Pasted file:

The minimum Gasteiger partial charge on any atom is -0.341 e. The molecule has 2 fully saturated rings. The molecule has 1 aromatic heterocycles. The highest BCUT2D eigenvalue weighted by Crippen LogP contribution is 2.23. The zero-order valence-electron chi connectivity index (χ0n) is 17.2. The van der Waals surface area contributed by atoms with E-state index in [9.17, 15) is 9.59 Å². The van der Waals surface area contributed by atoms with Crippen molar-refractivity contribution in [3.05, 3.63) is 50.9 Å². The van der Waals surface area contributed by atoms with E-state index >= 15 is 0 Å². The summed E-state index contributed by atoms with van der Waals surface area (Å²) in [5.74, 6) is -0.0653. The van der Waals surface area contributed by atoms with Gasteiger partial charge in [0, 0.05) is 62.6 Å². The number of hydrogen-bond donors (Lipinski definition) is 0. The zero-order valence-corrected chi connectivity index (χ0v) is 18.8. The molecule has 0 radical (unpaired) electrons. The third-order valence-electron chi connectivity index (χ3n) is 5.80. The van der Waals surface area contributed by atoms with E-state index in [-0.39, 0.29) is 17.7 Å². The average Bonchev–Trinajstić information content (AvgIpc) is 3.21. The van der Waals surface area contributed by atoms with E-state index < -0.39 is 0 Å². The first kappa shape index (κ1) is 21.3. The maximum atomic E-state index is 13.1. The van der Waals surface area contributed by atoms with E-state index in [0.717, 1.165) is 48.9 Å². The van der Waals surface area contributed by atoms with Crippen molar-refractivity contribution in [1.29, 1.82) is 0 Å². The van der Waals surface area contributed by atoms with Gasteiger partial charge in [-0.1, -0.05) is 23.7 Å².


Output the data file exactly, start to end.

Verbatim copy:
The minimum Gasteiger partial charge on any atom is -0.341 e. The molecule has 2 fully saturated rings. The molecule has 1 aromatic heterocycles. The highest BCUT2D eigenvalue weighted by Crippen LogP contribution is 2.23. The zero-order valence-electron chi connectivity index (χ0n) is 17.2. The van der Waals surface area contributed by atoms with E-state index in [9.17, 15) is 9.59 Å². The van der Waals surface area contributed by atoms with Crippen molar-refractivity contribution in [3.05, 3.63) is 50.9 Å². The van der Waals surface area contributed by atoms with E-state index >= 15 is 0 Å². The summed E-state index contributed by atoms with van der Waals surface area (Å²) in [5.74, 6) is -0.0653. The van der Waals surface area contributed by atoms with Gasteiger partial charge in [0, 0.05) is 62.6 Å². The number of hydrogen-bond donors (Lipinski definition) is 0. The zero-order valence-corrected chi connectivity index (χ0v) is 18.8. The molecule has 0 radical (unpaired) electrons. The third-order valence-electron chi connectivity index (χ3n) is 5.80. The van der Waals surface area contributed by atoms with E-state index in [-0.39, 0.29) is 17.7 Å². The average Bonchev–Trinajstić information content (AvgIpc) is 3.21. The van der Waals surface area contributed by atoms with E-state index < -0.39 is 0 Å². The first kappa shape index (κ1) is 21.3. The maximum atomic E-state index is 13.1. The van der Waals surface area contributed by atoms with E-state index in [0.717, 1.165) is 48.9 Å². The van der Waals surface area contributed by atoms with Crippen molar-refractivity contribution in [1.29, 1.82) is 0 Å². The van der Waals surface area contributed by atoms with Gasteiger partial charge in [-0.1, -0.05) is 23.7 Å².